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We recently took a look at why play volume and snaps pace matters when seeking fantasy-friendly game environments, and how it helps us avoid the low-upside slogs that cap point-scoring potential. Having a grasp of the pace at which a matchup will be played also has utility for sports bettors – particularly when wagering on game totals.

In this article, we’ll run through a few teams that stand to see an increase in play volume, some heading in the opposite direction, and cloudy situations worth keeping an early eye on.


Editor’s Note: Pat Thorman will be covering snaps and pace each week for Establish The Run. It’s part of our jam-packed In-Season Package.


1. Arizona Cardinals
It is no surprise that the Cardinals top this list. You’d need to have been living under Mike McCoy’s rock to not hear Arizona’s offense has nowhere to go but up. When you’re last in yards per play and third-down conversion rate, you’re not going to run many plays, no matter how quickly the ball is snapped. Twelve teams had a slower situation-neutral snaps pace in 2018, but only the pathetically plodding Dolphins averaged fewer plays (54.9) than the simply pathetic Cardinals (56.4).

The 90-plays-per-game goal that’s been thrown around Arizona is a pipe dream, and new coach Kliff Kingsbury’s 81-snap average from last year at Texas Tech won’t happen either. Still, we will see a “majority no-huddle” offense with increased spacing, a boatload more shotgun, and a night-and-day difference behind center with Kyler Murray.

The Cardinals need to shore up last season’s fourth-worst-ranked run defense — PFF projects them third worst this season — or it will be a drag on their own play production. Either way, Arizona’s pace and play volume improvement will be immediate. How soon the pieces fully gel, and the tempo hits its peak, is the only question. We want exposure to this offense in fantasy, and aside from David Johnson, costs remain affordable – for now.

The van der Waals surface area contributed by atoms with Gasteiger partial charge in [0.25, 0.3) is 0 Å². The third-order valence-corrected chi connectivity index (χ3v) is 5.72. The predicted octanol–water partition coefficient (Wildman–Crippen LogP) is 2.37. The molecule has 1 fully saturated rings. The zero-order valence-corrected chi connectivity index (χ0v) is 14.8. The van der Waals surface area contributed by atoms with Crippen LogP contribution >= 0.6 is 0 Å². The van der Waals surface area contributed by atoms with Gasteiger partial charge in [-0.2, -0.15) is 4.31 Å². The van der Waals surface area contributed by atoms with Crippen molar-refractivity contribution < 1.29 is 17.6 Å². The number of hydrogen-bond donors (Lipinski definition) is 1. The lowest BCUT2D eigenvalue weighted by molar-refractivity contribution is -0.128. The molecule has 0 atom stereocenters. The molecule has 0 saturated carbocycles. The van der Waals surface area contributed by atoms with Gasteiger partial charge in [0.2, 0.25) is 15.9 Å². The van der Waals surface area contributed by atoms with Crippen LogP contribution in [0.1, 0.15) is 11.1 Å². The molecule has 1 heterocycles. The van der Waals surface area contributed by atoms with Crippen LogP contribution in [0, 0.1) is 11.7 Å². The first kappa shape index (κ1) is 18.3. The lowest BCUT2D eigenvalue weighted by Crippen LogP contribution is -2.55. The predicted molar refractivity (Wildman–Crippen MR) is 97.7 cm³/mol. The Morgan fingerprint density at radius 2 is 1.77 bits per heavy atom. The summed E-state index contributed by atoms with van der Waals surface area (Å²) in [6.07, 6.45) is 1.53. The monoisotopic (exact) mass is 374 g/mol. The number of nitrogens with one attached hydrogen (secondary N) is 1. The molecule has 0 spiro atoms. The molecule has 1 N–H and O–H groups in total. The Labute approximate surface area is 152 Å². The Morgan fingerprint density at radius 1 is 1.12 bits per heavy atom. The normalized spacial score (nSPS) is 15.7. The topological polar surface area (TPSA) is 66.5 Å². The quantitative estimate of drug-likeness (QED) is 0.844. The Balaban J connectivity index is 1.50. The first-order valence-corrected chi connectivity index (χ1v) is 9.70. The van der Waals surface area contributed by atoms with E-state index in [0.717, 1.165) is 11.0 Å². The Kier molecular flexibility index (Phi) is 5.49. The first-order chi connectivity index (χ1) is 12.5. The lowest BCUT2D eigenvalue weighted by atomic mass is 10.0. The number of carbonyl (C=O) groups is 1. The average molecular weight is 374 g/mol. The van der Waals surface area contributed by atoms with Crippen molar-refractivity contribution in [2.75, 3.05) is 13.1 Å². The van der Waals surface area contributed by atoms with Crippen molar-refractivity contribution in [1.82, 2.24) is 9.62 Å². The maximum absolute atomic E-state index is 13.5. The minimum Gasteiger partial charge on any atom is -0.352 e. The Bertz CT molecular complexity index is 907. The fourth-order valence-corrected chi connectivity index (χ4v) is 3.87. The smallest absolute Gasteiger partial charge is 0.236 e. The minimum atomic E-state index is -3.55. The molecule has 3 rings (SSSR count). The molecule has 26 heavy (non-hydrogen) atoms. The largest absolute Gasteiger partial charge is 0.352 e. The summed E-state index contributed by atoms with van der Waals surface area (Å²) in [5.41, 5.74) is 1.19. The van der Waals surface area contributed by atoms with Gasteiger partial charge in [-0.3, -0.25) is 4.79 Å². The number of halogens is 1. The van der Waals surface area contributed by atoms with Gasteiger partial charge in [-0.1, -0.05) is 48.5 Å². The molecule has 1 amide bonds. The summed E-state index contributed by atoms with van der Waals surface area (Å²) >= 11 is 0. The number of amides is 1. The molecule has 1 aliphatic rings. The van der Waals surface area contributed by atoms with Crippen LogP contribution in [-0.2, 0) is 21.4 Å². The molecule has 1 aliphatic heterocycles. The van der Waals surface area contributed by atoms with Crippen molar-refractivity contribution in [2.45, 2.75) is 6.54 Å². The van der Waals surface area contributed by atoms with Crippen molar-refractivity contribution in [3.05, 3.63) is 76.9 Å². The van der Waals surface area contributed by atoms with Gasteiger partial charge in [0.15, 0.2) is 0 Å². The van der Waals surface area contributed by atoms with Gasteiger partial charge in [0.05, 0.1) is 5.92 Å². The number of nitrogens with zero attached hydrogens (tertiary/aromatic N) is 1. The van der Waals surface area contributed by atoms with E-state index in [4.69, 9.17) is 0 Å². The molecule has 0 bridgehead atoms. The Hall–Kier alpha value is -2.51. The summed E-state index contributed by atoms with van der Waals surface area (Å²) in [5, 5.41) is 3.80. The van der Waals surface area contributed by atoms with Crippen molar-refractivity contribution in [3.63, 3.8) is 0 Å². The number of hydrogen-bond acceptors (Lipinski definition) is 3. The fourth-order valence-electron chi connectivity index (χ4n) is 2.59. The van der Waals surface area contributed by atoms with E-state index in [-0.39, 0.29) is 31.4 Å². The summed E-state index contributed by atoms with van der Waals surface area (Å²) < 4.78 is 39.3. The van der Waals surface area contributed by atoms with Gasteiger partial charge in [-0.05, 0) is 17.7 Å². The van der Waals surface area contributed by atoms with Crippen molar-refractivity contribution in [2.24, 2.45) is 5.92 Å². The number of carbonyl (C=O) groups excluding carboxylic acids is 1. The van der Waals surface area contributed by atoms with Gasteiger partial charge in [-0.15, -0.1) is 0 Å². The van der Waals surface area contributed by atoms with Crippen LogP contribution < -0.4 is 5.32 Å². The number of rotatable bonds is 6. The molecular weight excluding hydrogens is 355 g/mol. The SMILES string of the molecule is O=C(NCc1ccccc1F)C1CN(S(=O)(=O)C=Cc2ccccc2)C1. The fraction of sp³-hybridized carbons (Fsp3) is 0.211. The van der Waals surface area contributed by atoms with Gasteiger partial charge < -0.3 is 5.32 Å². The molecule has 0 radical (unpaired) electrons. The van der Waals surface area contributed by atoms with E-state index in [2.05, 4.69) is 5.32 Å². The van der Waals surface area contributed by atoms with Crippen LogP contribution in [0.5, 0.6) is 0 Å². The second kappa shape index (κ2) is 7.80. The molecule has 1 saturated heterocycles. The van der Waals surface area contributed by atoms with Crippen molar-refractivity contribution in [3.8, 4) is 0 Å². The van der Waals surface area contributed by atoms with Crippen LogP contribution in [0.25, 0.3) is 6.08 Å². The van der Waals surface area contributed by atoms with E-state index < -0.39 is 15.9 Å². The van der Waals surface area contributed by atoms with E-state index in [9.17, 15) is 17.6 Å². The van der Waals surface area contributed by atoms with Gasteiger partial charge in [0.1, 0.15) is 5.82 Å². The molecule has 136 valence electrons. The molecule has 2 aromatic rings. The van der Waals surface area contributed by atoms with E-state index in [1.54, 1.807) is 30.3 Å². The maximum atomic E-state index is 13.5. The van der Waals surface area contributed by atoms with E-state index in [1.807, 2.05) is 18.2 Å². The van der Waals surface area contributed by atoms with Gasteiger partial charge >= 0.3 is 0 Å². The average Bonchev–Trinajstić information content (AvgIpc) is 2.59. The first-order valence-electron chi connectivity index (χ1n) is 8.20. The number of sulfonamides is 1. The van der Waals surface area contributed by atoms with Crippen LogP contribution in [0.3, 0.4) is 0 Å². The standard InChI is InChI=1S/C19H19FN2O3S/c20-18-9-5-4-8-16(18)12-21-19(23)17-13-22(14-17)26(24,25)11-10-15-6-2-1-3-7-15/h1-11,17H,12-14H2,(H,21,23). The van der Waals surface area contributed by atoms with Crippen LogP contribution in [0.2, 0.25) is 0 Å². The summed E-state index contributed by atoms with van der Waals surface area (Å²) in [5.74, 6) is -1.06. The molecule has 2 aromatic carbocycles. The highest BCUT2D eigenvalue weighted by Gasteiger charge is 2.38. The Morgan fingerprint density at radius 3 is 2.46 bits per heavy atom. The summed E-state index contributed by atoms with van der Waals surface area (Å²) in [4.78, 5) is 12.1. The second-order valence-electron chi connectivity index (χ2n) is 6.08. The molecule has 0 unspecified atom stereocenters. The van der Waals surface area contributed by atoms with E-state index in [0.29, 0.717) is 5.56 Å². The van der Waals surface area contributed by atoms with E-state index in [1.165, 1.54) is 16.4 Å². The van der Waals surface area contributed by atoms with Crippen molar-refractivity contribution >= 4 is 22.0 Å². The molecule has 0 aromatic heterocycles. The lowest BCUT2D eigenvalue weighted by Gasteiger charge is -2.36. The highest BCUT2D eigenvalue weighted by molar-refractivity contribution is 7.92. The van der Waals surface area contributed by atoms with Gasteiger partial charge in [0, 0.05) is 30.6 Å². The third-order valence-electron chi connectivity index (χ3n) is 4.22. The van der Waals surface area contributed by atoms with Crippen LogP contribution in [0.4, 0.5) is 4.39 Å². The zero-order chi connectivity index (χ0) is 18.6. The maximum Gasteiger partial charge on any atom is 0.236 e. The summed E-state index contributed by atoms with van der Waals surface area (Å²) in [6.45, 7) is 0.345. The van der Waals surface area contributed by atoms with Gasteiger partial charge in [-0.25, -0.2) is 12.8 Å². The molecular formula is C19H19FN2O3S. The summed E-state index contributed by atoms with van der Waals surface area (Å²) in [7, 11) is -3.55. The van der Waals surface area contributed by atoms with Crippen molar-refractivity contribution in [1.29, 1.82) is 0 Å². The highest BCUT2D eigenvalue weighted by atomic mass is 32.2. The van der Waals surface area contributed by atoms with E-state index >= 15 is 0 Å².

2. San Francisco 49ers
The 49ers aren’t typically mentioned among the league’s fastest-paced offenses. Perhaps it’s because they didn’t average many plays last season (62.7 per game; 22nd) and snap volume is often mistaken for snaps pace. Yet, even during an injury-ravaged campaign in which Jimmy Garoppolo only quarterbacked two full games, Kyle Shanahan’s offense ranked 10th in situation-neutral snaps pace. In fact, outside of his first season as Falcons offensive coordinator four years ago, his teams have played quickly over the last half-decade.













San Francisco averaged the fifth-most plays in 2017 (66.1), despite totaling only 102 in their first two games. In Garoppolo’s five starts, the 49ers ran 67.2 plays per game – which would have ranked second highest for the full season. Since snap production correlates with situation-neutral pace, and Shanahan’s offense has proven to be up-tempo with Garoppolo (and others) behind center, it stands to reason San Francisco will be toward the top of the league in plays. With an expanded cast of playmakers, elevated play-volume will play a crucial role in this severely underrated fantasy offense.


3. Dallas Cowboys
While a quick tempo may not make us think of the 49ers, a slow-paced offense has long been synonymous with the ground-based Cowboys. In the five years leading up to last season, they ranked 18th, 20th, 29th, 18th, and 32nd in plays per game. Their plays-allowed rate ranked 22nd, 21st, 21st, 25th, and 28th during the last half-decade, and their situation-neutral snaps pace rankings were 21st, 19th, 30th, 31st, and 31st. Outside of a few select players, fantasy investments in Cowboys games had about as much upside as Tavon Austin. Yet, we began to see a slight shift last year, when they ranked 11th in plays per game — and they dramatically sped up after a midseason trade landed Amari Cooper in Dallas.













Not only did the 2018 Cowboys set a five-year-high in plays per game, they did the same in situation-neutral pace. With trade capital already sunk into Cooper, and future dollar investments in both him and Dak Prescott, we likely won’t see a reversion to the Dallas tractor pulls of the recent past. Throw in fresh ideas from young OC Kellen Moore – who veteran LB Sean Lee says is showing them “different looks and throwing them at us fast” — and we have the makings of a fun offense for the first time since Tony Romo was healthy. Only Russell Wilson has a better passer rating on deep balls during the last three years than Prescott, and no team has thrown fewer during that time. Any further advances in play volume should ignite this talented group into a legitimately explosive offense.



1. Baltimore Ravens
The Ravens weren’t thought of as an up-tempo, high-play-volume offense with Joe Flacco. However, in the last six seasons, their situation-neutral pace has ranked fifth, sixth, 10th, seventh, fifth, and fifth fastest. During that time, they finished first, eighth, fourth, fifth, 14th, and seventh in plays per game. Baltimore has been fertile fantasy ground, even if the Ravens have mostly sprouted tumbleweeds. With a run-based pivot to Lamar Jackson, and with Greg Roman as the new offensive coordinator, play volume may dry up.